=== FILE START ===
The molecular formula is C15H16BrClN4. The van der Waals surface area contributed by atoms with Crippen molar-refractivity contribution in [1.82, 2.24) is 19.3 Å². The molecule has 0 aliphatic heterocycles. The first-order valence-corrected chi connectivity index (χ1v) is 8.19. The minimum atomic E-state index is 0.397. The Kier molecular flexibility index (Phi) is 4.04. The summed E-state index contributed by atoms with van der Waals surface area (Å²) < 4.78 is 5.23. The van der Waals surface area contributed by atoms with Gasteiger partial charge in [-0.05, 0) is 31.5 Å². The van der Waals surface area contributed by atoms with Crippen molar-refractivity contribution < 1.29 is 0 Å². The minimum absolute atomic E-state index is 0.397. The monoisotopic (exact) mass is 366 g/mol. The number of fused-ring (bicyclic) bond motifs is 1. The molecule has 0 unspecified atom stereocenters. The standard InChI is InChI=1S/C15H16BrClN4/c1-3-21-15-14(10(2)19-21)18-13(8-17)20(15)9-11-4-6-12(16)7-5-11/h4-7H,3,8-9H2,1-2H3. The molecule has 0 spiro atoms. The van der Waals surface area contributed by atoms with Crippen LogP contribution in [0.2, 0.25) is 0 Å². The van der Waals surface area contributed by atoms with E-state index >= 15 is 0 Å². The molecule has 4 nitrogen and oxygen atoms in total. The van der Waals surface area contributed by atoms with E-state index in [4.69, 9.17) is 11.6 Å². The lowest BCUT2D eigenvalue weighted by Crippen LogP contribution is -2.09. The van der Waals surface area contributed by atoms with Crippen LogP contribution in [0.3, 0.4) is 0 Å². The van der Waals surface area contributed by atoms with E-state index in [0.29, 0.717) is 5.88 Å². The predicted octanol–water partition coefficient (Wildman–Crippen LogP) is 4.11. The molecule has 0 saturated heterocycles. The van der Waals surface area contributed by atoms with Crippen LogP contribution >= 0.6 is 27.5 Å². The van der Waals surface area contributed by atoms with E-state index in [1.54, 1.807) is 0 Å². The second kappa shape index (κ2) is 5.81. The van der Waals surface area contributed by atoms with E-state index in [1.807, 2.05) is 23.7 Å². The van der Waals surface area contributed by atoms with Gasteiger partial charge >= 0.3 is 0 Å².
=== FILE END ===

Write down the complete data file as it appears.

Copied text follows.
The molecular formula is C15H16BrClN4. The van der Waals surface area contributed by atoms with Crippen molar-refractivity contribution in [1.82, 2.24) is 19.3 Å². The molecule has 0 aliphatic heterocycles. The first-order valence-corrected chi connectivity index (χ1v) is 8.19. The minimum atomic E-state index is 0.397. The Kier molecular flexibility index (Phi) is 4.04. The summed E-state index contributed by atoms with van der Waals surface area (Å²) < 4.78 is 5.23. The van der Waals surface area contributed by atoms with Gasteiger partial charge in [-0.05, 0) is 31.5 Å². The van der Waals surface area contributed by atoms with Crippen molar-refractivity contribution < 1.29 is 0 Å². The minimum absolute atomic E-state index is 0.397. The monoisotopic (exact) mass is 366 g/mol. The number of fused-ring (bicyclic) bond motifs is 1. The molecule has 0 unspecified atom stereocenters. The standard InChI is InChI=1S/C15H16BrClN4/c1-3-21-15-14(10(2)19-21)18-13(8-17)20(15)9-11-4-6-12(16)7-5-11/h4-7H,3,8-9H2,1-2H3. The molecule has 0 spiro atoms. The van der Waals surface area contributed by atoms with Crippen LogP contribution in [0.2, 0.25) is 0 Å². The van der Waals surface area contributed by atoms with E-state index >= 15 is 0 Å². The molecule has 4 nitrogen and oxygen atoms in total. The van der Waals surface area contributed by atoms with E-state index in [4.69, 9.17) is 11.6 Å². The lowest BCUT2D eigenvalue weighted by Crippen LogP contribution is -2.09. The van der Waals surface area contributed by atoms with Crippen LogP contribution in [0.3, 0.4) is 0 Å². The van der Waals surface area contributed by atoms with E-state index in [0.29, 0.717) is 5.88 Å². The predicted octanol–water partition coefficient (Wildman–Crippen LogP) is 4.11. The molecule has 0 saturated heterocycles. The van der Waals surface area contributed by atoms with Crippen LogP contribution >= 0.6 is 27.5 Å². The van der Waals surface area contributed by atoms with E-state index in [1.54, 1.807) is 0 Å². The second kappa shape index (κ2) is 5.81. The van der Waals surface area contributed by atoms with E-state index in [1.807, 2.05) is 23.7 Å². The van der Waals surface area contributed by atoms with Gasteiger partial charge >= 0.3 is 0 Å².